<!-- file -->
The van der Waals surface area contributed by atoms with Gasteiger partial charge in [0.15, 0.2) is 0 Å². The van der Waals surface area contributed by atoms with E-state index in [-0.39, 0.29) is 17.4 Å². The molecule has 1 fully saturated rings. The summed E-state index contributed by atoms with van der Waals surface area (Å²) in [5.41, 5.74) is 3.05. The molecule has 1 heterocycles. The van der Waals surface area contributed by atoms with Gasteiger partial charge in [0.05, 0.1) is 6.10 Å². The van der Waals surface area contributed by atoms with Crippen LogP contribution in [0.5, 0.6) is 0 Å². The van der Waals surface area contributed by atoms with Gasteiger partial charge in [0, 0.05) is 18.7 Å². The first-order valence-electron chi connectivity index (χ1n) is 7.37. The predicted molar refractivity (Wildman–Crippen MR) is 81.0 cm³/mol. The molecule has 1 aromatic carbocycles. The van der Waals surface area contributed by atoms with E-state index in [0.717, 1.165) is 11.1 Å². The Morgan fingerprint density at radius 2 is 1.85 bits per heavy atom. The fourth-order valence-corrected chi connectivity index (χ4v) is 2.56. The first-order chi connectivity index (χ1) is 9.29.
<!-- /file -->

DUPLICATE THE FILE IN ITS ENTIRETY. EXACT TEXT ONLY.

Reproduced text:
The van der Waals surface area contributed by atoms with Gasteiger partial charge in [0.15, 0.2) is 0 Å². The van der Waals surface area contributed by atoms with E-state index in [-0.39, 0.29) is 17.4 Å². The molecule has 1 fully saturated rings. The summed E-state index contributed by atoms with van der Waals surface area (Å²) in [5.41, 5.74) is 3.05. The molecule has 1 heterocycles. The van der Waals surface area contributed by atoms with Gasteiger partial charge in [0.05, 0.1) is 6.10 Å². The van der Waals surface area contributed by atoms with Crippen LogP contribution in [0.5, 0.6) is 0 Å². The van der Waals surface area contributed by atoms with Gasteiger partial charge in [0, 0.05) is 18.7 Å². The first-order valence-electron chi connectivity index (χ1n) is 7.37. The predicted molar refractivity (Wildman–Crippen MR) is 81.0 cm³/mol. The molecule has 1 aromatic carbocycles. The van der Waals surface area contributed by atoms with E-state index in [0.717, 1.165) is 11.1 Å². The Morgan fingerprint density at radius 2 is 1.85 bits per heavy atom. The fourth-order valence-corrected chi connectivity index (χ4v) is 2.56. The first-order chi connectivity index (χ1) is 9.29.